Cataracts commonly occur in the elderly and are the leading cause of blindness worldwide affecting up to 40% of people over the age of 75. The astounding fact is that cataract formation is present in all adults over the age of 30. In an eye that has no cataract, the lens is clear and light can pass through the lens on to the retina so that a clear image can be seen. The lens in an eye with cataract is clouded and the image produced is not clear.
A cataract develops when proteins aggregate in the lens of the eye with a progressive loss of transparency. This is akin to what happens to the white of an egg when it is cooked. As the protein becomes oxidised, it hardens and loses its transparency.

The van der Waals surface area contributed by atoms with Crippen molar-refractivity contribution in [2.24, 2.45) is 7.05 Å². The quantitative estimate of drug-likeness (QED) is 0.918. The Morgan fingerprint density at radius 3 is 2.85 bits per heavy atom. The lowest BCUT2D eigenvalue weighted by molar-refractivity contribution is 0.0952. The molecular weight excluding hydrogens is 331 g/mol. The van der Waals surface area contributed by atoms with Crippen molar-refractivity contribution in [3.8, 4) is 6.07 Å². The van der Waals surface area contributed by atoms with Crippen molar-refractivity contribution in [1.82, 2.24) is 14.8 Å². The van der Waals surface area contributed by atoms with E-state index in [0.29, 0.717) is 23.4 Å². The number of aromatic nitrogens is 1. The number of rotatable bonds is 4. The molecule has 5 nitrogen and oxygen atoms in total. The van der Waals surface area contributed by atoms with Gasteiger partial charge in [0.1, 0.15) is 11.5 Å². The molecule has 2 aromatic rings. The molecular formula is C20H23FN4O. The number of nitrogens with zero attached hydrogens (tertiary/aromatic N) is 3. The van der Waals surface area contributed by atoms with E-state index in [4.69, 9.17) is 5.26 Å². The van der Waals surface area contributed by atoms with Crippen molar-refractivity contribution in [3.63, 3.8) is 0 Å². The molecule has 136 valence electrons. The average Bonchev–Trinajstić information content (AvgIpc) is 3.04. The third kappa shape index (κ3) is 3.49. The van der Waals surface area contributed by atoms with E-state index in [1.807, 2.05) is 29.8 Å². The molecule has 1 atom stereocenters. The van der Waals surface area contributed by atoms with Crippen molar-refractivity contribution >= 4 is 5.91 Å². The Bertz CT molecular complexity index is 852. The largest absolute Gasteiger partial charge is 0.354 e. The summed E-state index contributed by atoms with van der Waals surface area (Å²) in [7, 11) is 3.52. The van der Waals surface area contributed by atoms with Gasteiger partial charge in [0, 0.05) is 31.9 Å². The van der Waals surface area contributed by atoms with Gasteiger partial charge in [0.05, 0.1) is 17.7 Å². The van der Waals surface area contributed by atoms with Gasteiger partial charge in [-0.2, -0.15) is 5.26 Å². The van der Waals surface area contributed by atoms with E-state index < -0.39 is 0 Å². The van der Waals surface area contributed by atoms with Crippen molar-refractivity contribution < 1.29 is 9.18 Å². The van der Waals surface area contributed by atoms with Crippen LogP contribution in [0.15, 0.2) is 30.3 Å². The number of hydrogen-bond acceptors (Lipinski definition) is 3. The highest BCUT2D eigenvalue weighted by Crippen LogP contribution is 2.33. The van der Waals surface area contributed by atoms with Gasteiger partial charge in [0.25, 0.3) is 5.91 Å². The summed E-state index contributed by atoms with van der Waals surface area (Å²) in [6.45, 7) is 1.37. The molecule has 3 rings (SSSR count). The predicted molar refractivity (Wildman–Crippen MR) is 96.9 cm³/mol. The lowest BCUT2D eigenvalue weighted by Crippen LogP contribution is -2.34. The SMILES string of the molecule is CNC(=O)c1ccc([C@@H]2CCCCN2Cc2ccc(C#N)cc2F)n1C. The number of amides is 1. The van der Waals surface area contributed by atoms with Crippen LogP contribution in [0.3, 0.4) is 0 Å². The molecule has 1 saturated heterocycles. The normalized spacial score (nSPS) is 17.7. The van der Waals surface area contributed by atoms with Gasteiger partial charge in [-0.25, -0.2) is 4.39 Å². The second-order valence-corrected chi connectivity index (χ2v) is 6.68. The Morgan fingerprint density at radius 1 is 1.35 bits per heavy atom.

Whilst the exact pathway leading to the formation of cataracts still remains unknown, there are some risk factors that predispose us to cataract formation. These include age (being over 30), diabetes, smoking, alcohol, high sugar intake, high blood pressure, genetics, diets deficient in antioxidants and exposure of the eyes to excessive sunlight.
Recognising the symptoms
The points listed below may be a useful guide in recognising the symptoms of cataracts. If any of the signs below exist then I would recommend a visit to the optician or GP as soon as possible.
Images seen by people who have cataracts may be fuzzy. This is due to the partial clouding of the lens due to protein deposition and it progressively gets worse. Eventually colours may appear to be washed out and a brownish tint appears in all images.